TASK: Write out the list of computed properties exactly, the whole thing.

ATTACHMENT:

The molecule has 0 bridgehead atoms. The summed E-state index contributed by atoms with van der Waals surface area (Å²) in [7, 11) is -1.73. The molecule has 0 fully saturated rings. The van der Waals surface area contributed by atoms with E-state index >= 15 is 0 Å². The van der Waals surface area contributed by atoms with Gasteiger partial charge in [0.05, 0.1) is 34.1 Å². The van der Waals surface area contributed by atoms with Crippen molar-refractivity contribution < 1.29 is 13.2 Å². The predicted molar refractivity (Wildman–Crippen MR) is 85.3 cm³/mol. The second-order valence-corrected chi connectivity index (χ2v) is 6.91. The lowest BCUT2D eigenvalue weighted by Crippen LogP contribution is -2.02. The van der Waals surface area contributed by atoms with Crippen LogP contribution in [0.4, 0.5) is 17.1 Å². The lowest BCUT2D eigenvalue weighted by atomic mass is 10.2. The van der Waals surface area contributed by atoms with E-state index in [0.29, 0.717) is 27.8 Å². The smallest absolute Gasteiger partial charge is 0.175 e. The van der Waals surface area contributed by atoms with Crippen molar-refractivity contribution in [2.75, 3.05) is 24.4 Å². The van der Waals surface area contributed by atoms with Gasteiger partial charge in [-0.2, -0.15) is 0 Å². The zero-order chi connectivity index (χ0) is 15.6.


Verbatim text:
The molecule has 0 bridgehead atoms. The summed E-state index contributed by atoms with van der Waals surface area (Å²) in [7, 11) is -1.73. The molecule has 0 fully saturated rings. The van der Waals surface area contributed by atoms with E-state index >= 15 is 0 Å². The van der Waals surface area contributed by atoms with Gasteiger partial charge in [0.05, 0.1) is 34.1 Å². The van der Waals surface area contributed by atoms with Crippen molar-refractivity contribution < 1.29 is 13.2 Å². The predicted molar refractivity (Wildman–Crippen MR) is 85.3 cm³/mol. The second-order valence-corrected chi connectivity index (χ2v) is 6.91. The lowest BCUT2D eigenvalue weighted by Crippen LogP contribution is -2.02. The van der Waals surface area contributed by atoms with Crippen LogP contribution in [0.4, 0.5) is 17.1 Å². The lowest BCUT2D eigenvalue weighted by atomic mass is 10.2. The van der Waals surface area contributed by atoms with E-state index in [0.29, 0.717) is 27.8 Å². The smallest absolute Gasteiger partial charge is 0.175 e. The van der Waals surface area contributed by atoms with Crippen molar-refractivity contribution in [2.75, 3.05) is 24.4 Å². The van der Waals surface area contributed by atoms with Gasteiger partial charge in [-0.2, -0.15) is 0 Å². The zero-order chi connectivity index (χ0) is 15.6.